The United Kingdom has frozen the assets of Alex Saab, a special envoy of the Venezuelan government who allegedly exploited two of Venezuela’s public programmes which were set up to supply poor Venezuelans with affordable foodstuffs and housing.
Saab was sanctioned alongside Alvaro Vargas, his associate.
The Venezuelan envoy is currently detained in Cape Verde and facing extradition to the United States for corruption charges.
Teodoro Obiang Mangue, vice-president of Equatorial Guinea; Kudakwashe Tagwirei, a Zimbabwean businessman, and Nawfal Al-Sultan, an ex-governor of Iraq, were also sanctioned by the UK for their involvement in corruption.
According to Dominic Raab, UK foreign secretary, the individuals were sanctioned under the UK’s global anti-corruption sanctions regime.
Raab said the sanctions target cases of serious corruption which have deprived developing countries of vital resources and individuals who have lined their own pockets at the expense of their citizens.
“This second set of Global Anti-Corruption sanctions targets corrupt individuals who have lined their own pockets through misappropriation, with their greed causing untold damage to the countries and communities they exploit,” Raab said.
“The UK will impose asset freezes and travel bans against these individuals to ensure they will no longer be able to channel their money through UK banks or enter the country.
“The new sanctions announced today target five individuals involved in serious corruption in Equatorial Guinea, Zimbabwe, Venezuela and Iraq. The individuals designated today are:
“Alex Nain Saab Morán and Alvaro Enrique Pulido Vargas for exploiting two of Venezuela’s public programmes which were set up to supply poor Venezuelans with affordable foodstuffs and housing. They benefitted from improperly awarded contracts, where promised goods were delivered at highly inflated prices. Their actions caused further suffering to already poverty stricken Venezuelans, for their own private enrichment
“Teodoro Obiang Mangue, vice president of Equatorial Guinea, and son of the current president, for his involvement in the misappropriation of state funds into his own personal bank accounts, corrupt contracting arrangements and soliciting bribes, to fund a lavish lifestyle inconsistent with his official salary as a government minister. This included the purchase of a $100m mansion in Paris and a $38 million private jet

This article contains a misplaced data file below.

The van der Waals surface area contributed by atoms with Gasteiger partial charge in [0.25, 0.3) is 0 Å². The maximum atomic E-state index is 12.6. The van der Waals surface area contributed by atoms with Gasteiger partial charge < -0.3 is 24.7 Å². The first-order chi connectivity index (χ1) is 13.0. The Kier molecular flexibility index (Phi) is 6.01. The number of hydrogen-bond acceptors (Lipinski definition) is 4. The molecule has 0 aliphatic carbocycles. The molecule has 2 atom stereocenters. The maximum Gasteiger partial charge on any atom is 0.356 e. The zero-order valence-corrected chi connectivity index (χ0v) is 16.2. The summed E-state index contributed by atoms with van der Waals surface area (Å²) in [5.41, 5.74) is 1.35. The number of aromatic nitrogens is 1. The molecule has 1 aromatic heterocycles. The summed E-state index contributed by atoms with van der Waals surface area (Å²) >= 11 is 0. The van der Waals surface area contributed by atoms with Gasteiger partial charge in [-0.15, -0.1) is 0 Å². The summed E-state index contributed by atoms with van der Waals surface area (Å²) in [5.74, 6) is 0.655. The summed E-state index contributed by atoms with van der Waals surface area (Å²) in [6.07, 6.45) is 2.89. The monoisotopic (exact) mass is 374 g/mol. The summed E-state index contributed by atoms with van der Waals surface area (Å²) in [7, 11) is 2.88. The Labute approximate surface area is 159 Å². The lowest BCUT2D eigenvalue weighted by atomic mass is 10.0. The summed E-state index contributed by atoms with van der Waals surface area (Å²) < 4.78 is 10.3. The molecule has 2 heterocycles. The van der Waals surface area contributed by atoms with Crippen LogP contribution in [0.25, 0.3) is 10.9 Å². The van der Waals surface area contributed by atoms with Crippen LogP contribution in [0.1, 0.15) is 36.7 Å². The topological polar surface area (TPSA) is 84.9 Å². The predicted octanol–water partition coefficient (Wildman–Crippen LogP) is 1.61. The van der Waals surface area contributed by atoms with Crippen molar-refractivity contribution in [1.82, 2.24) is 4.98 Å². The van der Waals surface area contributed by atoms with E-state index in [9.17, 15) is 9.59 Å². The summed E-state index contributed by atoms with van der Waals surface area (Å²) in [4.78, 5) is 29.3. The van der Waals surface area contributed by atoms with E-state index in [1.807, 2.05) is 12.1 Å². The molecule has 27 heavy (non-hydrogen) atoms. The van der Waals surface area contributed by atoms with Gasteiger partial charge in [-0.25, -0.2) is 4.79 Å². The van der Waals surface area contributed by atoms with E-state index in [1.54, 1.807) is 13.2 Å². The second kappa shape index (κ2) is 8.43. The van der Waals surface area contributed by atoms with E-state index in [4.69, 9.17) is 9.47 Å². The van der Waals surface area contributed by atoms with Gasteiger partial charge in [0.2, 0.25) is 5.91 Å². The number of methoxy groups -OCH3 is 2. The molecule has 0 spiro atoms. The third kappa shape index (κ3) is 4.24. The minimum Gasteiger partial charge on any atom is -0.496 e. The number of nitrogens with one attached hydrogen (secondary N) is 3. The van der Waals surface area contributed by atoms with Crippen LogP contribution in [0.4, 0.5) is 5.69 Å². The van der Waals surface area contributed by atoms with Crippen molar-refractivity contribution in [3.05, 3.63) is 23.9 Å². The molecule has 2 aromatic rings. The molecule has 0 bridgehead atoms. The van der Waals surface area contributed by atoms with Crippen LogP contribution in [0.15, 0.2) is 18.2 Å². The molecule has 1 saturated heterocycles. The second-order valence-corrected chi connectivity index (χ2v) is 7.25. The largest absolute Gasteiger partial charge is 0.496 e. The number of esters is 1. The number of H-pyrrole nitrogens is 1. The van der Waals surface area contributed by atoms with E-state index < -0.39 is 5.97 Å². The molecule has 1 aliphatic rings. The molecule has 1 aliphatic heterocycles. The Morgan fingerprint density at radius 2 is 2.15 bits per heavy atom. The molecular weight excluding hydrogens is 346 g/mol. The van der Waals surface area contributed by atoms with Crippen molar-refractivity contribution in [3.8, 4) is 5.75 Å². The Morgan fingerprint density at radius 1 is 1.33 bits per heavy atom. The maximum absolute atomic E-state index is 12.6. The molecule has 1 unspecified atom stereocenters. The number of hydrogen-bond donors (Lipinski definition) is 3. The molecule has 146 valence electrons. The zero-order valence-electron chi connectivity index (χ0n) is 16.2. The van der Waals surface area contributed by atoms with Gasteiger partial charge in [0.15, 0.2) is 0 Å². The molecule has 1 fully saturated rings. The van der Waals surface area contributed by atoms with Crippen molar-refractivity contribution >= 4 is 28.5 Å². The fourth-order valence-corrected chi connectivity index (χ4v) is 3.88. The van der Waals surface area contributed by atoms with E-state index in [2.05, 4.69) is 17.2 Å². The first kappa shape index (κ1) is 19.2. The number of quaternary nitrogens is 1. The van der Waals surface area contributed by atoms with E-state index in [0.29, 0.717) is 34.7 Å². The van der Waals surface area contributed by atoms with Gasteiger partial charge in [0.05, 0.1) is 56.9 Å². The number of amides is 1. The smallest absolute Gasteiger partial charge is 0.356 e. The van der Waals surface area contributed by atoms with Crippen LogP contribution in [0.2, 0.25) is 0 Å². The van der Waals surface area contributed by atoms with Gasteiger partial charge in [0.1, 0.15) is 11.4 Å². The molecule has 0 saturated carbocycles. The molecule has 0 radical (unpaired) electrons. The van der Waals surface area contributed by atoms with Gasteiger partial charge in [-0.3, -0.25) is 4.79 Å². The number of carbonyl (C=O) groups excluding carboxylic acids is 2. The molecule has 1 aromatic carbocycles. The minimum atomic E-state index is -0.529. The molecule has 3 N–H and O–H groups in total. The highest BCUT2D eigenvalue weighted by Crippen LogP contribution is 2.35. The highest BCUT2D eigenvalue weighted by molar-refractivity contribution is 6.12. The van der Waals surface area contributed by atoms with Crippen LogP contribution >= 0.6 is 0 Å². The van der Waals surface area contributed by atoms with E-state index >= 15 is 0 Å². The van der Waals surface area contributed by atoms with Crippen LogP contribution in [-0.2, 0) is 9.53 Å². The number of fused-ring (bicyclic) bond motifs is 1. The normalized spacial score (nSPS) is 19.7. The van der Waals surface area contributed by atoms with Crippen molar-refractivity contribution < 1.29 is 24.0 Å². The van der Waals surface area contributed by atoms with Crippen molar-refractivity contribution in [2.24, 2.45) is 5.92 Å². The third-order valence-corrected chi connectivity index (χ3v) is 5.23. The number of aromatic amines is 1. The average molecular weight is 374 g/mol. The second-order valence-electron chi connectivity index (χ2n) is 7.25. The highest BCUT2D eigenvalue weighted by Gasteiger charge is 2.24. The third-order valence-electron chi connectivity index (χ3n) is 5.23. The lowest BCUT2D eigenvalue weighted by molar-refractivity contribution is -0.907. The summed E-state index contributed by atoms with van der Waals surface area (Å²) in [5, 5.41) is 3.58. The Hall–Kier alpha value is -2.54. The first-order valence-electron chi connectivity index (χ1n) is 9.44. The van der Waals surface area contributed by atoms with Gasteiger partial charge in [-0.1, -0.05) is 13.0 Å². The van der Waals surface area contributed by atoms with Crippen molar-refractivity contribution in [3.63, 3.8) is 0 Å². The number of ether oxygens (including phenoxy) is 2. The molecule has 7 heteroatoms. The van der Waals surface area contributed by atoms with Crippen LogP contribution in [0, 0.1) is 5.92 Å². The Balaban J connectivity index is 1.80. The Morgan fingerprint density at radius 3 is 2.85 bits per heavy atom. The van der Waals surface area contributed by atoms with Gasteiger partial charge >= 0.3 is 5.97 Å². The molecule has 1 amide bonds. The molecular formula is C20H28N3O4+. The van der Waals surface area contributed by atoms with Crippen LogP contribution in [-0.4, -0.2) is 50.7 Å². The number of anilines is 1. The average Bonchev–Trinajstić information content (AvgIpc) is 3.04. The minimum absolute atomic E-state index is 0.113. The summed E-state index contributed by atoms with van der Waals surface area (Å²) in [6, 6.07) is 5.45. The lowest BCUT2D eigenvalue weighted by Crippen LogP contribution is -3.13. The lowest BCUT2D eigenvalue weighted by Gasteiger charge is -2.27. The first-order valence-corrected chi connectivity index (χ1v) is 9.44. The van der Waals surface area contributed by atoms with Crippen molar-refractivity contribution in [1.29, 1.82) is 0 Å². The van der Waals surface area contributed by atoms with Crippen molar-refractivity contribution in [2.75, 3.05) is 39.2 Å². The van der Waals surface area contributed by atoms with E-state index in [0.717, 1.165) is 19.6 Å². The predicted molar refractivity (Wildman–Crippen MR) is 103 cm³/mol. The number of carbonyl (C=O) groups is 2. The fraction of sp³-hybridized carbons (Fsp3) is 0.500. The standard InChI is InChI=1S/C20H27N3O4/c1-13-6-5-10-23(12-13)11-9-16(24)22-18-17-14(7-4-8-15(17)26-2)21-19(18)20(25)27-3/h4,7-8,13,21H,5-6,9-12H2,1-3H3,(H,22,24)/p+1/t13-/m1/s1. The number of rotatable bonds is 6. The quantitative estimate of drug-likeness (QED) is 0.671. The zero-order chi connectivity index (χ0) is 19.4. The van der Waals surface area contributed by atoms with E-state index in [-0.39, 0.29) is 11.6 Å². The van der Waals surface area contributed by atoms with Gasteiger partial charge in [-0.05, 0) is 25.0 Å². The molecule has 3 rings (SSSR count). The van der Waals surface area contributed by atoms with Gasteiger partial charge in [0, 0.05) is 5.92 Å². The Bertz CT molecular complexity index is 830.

“Kudakwashe Regimond Tagwirei for profiting from misappropriation of property when his company, Sakunda Holdings, redeemed Government of Zimbabwe Treasury Bills at up to ten times their official value. His actions accelerated the devaluation of Zimbabwe’s currency, increasing the price of essentials, such as food, for Zimbabwean citizens
“Nawfal Hammadi Al-Sultan has been involved in serious corruption in his role as Governor of Nineveh province, Iraq, where he misappropriated public funds intended for reconstruction efforts and to provide support for civilians, and improperly awarded contracts and other state property. Al-Sultan is currently serving a combined five-year prison sentence in Iraq for corruption offences, including wasting five billion Iraqi dinars (approximately £2.5 million) through fictitious public works”
The foreign secretary added that the UK is committed to fighting corruption and holding those responsible for its corrosive effect to account.
“These measures follow the first tranche of UK sanctions under the Global Anti-Corruption sanctions regime in April, which targeted 22 individuals involved in serious corruption cases in Russia, South Africa, South Sudan and Latin America,” he said.
The financial restrictions will also apply to any entities owned or controlled by the persons designated.